He reached out to charitable organizations that assist people who deal with drug addiction and offered them a portion of his proceeds, something he can do with a lot less red tape than if he had been given an advance by a major traditional publisher.  He has five programs on his drop down menu now.

He contacted local media outlets. After the Sacramento News and Review piece, he was included in a much smaller Granite Bay newspaper, and then appeared, with his son, on Insight, a Capital Public Radio program that is heard in quite a few markets around the US.

He contacted the people on his Christmas card list.  He sent many of them a copy. In return, he received an outpouring of similar stories and support for his decision to publish the book.   He also received more free marketing advice. Which, as you might imagine, might be worth every penny. But, some of it might be worth a lot more.

The moral of this story is this: If you have a good story to tell, and hire a good editor to help you tell it; if you have clear goals, and get good advice regarding your publishing options, you can dive in and go for it.

Brad went for it face first.

So far, no lost teeth.

Big Day, full of Defining Moments

Well, a big day around here, as we managed to time the release of the Kindle edition of the book Defining Moments, A Father’s Journey into his Son’s Oxy Addiction with the pub date of a feature story on the author. Our original plan was to have a complete draft ready by Feb. 1 for final read-throughs and revision, then to get it up on Kindle sometime after that.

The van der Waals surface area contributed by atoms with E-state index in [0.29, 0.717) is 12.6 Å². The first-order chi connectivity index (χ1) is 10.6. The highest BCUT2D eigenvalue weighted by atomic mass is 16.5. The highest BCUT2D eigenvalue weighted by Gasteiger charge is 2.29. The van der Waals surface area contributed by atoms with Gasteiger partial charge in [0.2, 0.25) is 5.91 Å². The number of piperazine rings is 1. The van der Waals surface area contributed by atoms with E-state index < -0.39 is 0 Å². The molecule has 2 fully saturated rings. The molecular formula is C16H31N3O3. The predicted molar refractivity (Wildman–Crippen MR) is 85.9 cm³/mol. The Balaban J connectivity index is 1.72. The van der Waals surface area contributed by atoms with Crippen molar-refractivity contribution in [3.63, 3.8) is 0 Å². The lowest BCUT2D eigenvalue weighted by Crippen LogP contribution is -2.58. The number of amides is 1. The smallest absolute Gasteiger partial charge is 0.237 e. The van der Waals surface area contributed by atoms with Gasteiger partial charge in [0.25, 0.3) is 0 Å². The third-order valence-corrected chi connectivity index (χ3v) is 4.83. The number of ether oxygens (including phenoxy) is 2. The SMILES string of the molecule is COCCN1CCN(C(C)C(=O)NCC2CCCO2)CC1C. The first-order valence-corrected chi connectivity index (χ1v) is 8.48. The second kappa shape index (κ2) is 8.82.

Illustration by Jason Crosby

After my client, Brad, secured a feature-story with Sacramento News and Review writer Cosmo Garvin, we realized we would have to boogie through that final draft in order to have availability coincide with the great free publicity we’d get from a front page feature story.

Brad and I have been together from the start: Spring 2009, Brad was referred to me by a literary agent he had contacted with basic questions, like:

“Everyone tells me I have this great story. So I wrote it down. Now what do I do with it? How do I start?”

We developed this project together, starting with an evaluation and critique of his initial 37,000 word manuscript (that opened with his conception, actually his older brother’s conception, then his, and moved chronologically through his entire life until the day he wrote the story— not a lot of scene, as you can imagine). From the E & C we had some consultations and coaching, moving into querying magazines with a 2,000 word article (with no takers), then getting down to business working determining the meat of his goal: To let other parents know about the very real presence of hard core addiction even in the suburbs.  To make others aware of what is in their medicine cabinets, unused, maybe waiting for the babysitter to steal. That prescription you got for a $10 co-pay when you had your wisdom teeth out? Each pill sells on the street for up to $60. Each pill.

It was such an interesting story and such a noble cause that we couldn’t give up after realizing that he had no platform and really very little chance at achieving mainstream publication because of this.

So what about alternative strategies to publication?  Next…

Indie Professionals/Freelancers Soiree

The Editorial Freelancers Association Northern California Chapter is hosting a holiday soiree for independent professionals both inside and outside of editorial/journalism/publishing on Monday, December 13, from 7 pm until 8:30pm at Sacramento’s ThinkHouse Collective.